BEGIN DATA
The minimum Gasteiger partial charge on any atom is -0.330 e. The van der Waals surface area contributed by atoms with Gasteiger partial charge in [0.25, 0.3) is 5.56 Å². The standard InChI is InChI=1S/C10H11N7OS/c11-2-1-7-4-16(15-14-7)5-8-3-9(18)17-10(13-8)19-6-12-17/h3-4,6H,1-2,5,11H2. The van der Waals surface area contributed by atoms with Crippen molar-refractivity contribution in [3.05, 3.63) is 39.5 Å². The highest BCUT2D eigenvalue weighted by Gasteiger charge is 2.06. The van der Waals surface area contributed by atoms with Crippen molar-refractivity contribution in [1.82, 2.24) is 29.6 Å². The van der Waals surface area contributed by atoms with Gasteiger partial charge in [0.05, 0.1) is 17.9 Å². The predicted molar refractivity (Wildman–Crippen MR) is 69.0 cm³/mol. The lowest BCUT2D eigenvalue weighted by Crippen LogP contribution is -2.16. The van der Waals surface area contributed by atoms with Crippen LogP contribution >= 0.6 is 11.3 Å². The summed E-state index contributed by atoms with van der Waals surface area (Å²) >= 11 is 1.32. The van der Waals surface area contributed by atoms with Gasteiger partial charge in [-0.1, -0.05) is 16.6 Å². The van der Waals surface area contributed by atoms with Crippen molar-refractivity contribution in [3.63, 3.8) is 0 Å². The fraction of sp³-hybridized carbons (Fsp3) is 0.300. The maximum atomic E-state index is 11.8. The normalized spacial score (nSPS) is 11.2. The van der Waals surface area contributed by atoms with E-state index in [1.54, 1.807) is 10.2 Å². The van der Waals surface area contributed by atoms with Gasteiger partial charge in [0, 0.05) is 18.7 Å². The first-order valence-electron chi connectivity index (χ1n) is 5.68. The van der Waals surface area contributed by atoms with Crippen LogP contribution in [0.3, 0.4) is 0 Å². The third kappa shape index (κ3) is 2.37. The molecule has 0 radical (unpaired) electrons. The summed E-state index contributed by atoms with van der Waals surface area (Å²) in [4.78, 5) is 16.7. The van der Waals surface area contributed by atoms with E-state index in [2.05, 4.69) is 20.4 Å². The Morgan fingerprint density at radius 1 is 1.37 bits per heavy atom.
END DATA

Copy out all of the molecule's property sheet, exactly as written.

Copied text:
The minimum Gasteiger partial charge on any atom is -0.330 e. The van der Waals surface area contributed by atoms with Gasteiger partial charge in [0.25, 0.3) is 5.56 Å². The standard InChI is InChI=1S/C10H11N7OS/c11-2-1-7-4-16(15-14-7)5-8-3-9(18)17-10(13-8)19-6-12-17/h3-4,6H,1-2,5,11H2. The van der Waals surface area contributed by atoms with Crippen molar-refractivity contribution in [3.05, 3.63) is 39.5 Å². The highest BCUT2D eigenvalue weighted by Gasteiger charge is 2.06. The van der Waals surface area contributed by atoms with Crippen molar-refractivity contribution in [1.82, 2.24) is 29.6 Å². The van der Waals surface area contributed by atoms with Gasteiger partial charge in [0.05, 0.1) is 17.9 Å². The predicted molar refractivity (Wildman–Crippen MR) is 69.0 cm³/mol. The lowest BCUT2D eigenvalue weighted by Crippen LogP contribution is -2.16. The van der Waals surface area contributed by atoms with Crippen LogP contribution >= 0.6 is 11.3 Å². The summed E-state index contributed by atoms with van der Waals surface area (Å²) >= 11 is 1.32. The van der Waals surface area contributed by atoms with Gasteiger partial charge in [-0.1, -0.05) is 16.6 Å². The van der Waals surface area contributed by atoms with Crippen molar-refractivity contribution in [3.63, 3.8) is 0 Å². The fraction of sp³-hybridized carbons (Fsp3) is 0.300. The maximum atomic E-state index is 11.8. The normalized spacial score (nSPS) is 11.2. The van der Waals surface area contributed by atoms with E-state index in [1.54, 1.807) is 10.2 Å². The van der Waals surface area contributed by atoms with Gasteiger partial charge in [0, 0.05) is 18.7 Å². The first-order valence-electron chi connectivity index (χ1n) is 5.68. The van der Waals surface area contributed by atoms with Crippen LogP contribution in [0.3, 0.4) is 0 Å². The third kappa shape index (κ3) is 2.37. The molecule has 0 radical (unpaired) electrons. The summed E-state index contributed by atoms with van der Waals surface area (Å²) in [4.78, 5) is 16.7. The van der Waals surface area contributed by atoms with E-state index in [2.05, 4.69) is 20.4 Å². The Morgan fingerprint density at radius 1 is 1.37 bits per heavy atom.